Dollar Gains Initially Extended, But Now Awaits US Leadership

The UK reported softer than expected CPI readings and a stronger than expected preliminary PMI. Owing to a sharp decline in clothing and footwear, the UK's preferred measure of consumer prices, which includes owner-occupied housing costs, CPIH slowed to 0.7% from 0.9%. Economists had anticipated an increase. The CPI rose 0.1% in February, rather than that 0.5% projected, and follows a 0.2% decline in January. Gasoline and diesel prices rose, leaving the core rate up 0.9% from a year ago. It was at 1.4% in January. Lower prices are probably more noise than signal in the UK, and the BOE has warned to expect an energy-led increase in prices this year. The base effect also points to upward pressure over the next three months. Producer output prices rose more than expected, and input prices were in line with forecasts. The flash PMI manufacturing PMI rose to 57.9 (from 55.1). This is above last year's high set in December at 57.5. The service PMI jumped to 56.8 from 49.5. Last year's high was set in August at 58.8. The composite stands at 56.6, up from 49.6. 

The euro has steadied in the European morning after falling to almost $1.1810 in late Asian turnover.  Resistance is seen in the $1.1850-$1.1865 area. The upper end corresponds to the 200-day moving average, which the euro closed below for the first time since last May. We have suggested that the double top pattern (~$1.1990) projects toward $1.1770. Sterling sold off hard yesterday (~0.8%), its biggest drop this month. It is still heavy today, which would be the fifth consecutive losing session. It fell to $1.3675 before finding a bid, perhaps with the help of the PMI figures. Initial resistance is seen around $1.3750. The $1.3800 area, which marked the lower end of this month's range, should be a formidable cap. We had projected that a break of $1.38 would target the $1.36 area.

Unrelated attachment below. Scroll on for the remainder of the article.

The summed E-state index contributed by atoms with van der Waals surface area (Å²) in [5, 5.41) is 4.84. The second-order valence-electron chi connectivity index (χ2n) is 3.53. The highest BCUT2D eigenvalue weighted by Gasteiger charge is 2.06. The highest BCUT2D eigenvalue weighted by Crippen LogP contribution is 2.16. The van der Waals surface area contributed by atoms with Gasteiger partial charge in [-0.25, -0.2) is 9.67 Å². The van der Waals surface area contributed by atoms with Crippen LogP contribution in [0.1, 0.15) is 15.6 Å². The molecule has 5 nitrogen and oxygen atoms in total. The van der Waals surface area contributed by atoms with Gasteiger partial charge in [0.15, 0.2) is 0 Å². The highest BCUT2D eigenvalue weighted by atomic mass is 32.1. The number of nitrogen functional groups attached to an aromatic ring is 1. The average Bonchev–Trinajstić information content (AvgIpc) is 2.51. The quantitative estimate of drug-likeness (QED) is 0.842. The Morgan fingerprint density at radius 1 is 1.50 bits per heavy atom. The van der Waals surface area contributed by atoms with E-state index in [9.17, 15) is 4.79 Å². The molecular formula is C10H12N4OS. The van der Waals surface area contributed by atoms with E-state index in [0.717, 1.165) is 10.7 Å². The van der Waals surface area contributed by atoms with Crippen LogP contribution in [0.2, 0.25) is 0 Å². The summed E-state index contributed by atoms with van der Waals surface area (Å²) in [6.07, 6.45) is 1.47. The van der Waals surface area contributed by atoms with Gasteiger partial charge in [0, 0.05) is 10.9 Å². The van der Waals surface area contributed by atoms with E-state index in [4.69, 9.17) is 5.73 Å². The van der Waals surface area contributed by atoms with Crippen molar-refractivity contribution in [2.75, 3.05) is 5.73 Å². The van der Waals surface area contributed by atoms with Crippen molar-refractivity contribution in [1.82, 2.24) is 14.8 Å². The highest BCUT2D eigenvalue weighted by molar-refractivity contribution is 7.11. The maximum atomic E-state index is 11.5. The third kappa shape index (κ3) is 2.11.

The Deputy Governor of the Bank of Canada announced that the central bank would begin unwinding its emergency liquidity measures. The short-term financing facility will end in May, while the commercial paper and the provincial and corporate bond programs will expire shortly and not be renewed. These moves raise the prospect that as early as the next meeting on April 21, the Bank of Canada may announce plans to taper its federal government bond-buying, now at C$4 bln a week. It had reduced the bond purchases from C$5 bln last October. It owns about 35% of the outstanding federal government bonds. Governor Macklem warns about a threshold at 50%. Making some conservative assumptions, the central bank could be approaching it by the end of the summer at the current pace. Meanwhile, the Deputy Governor estimated that end of the emergency measures would reduce the central bank's balance sheet by around C$100 bln (~17%) by the end of next month. The Canadian dollar initially rallied on the news, but the greenback's underlying strength proved too strong. Losing about 0.05% yesterday, the Canadian dollar was modest compared to the other major currencies but the yen, which rose by around 0.2%.  

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Read more by Marc on his site Marc to Market.

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